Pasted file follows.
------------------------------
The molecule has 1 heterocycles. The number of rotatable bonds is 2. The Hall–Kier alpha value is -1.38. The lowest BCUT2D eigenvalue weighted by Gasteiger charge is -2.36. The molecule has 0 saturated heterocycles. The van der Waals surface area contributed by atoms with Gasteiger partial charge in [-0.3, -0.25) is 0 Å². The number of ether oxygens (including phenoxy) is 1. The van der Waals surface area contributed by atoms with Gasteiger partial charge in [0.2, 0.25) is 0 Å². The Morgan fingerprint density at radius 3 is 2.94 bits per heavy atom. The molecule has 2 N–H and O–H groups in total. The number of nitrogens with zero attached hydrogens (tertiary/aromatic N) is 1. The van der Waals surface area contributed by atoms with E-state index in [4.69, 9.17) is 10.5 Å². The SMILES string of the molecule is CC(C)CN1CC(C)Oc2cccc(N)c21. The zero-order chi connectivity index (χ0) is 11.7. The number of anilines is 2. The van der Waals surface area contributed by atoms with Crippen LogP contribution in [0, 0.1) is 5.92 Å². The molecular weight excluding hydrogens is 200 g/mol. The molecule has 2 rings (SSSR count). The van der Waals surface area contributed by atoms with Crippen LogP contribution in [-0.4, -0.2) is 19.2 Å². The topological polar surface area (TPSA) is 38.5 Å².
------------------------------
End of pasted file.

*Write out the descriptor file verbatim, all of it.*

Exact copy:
The molecule has 1 heterocycles. The number of rotatable bonds is 2. The Hall–Kier alpha value is -1.38. The lowest BCUT2D eigenvalue weighted by Gasteiger charge is -2.36. The molecule has 0 saturated heterocycles. The van der Waals surface area contributed by atoms with Gasteiger partial charge in [-0.3, -0.25) is 0 Å². The number of ether oxygens (including phenoxy) is 1. The van der Waals surface area contributed by atoms with Gasteiger partial charge in [0.2, 0.25) is 0 Å². The Morgan fingerprint density at radius 3 is 2.94 bits per heavy atom. The molecule has 2 N–H and O–H groups in total. The number of nitrogens with zero attached hydrogens (tertiary/aromatic N) is 1. The van der Waals surface area contributed by atoms with E-state index in [4.69, 9.17) is 10.5 Å². The SMILES string of the molecule is CC(C)CN1CC(C)Oc2cccc(N)c21. The zero-order chi connectivity index (χ0) is 11.7. The number of anilines is 2. The van der Waals surface area contributed by atoms with Crippen LogP contribution in [0, 0.1) is 5.92 Å². The molecular weight excluding hydrogens is 200 g/mol. The molecule has 2 rings (SSSR count). The van der Waals surface area contributed by atoms with Crippen LogP contribution in [-0.4, -0.2) is 19.2 Å². The topological polar surface area (TPSA) is 38.5 Å².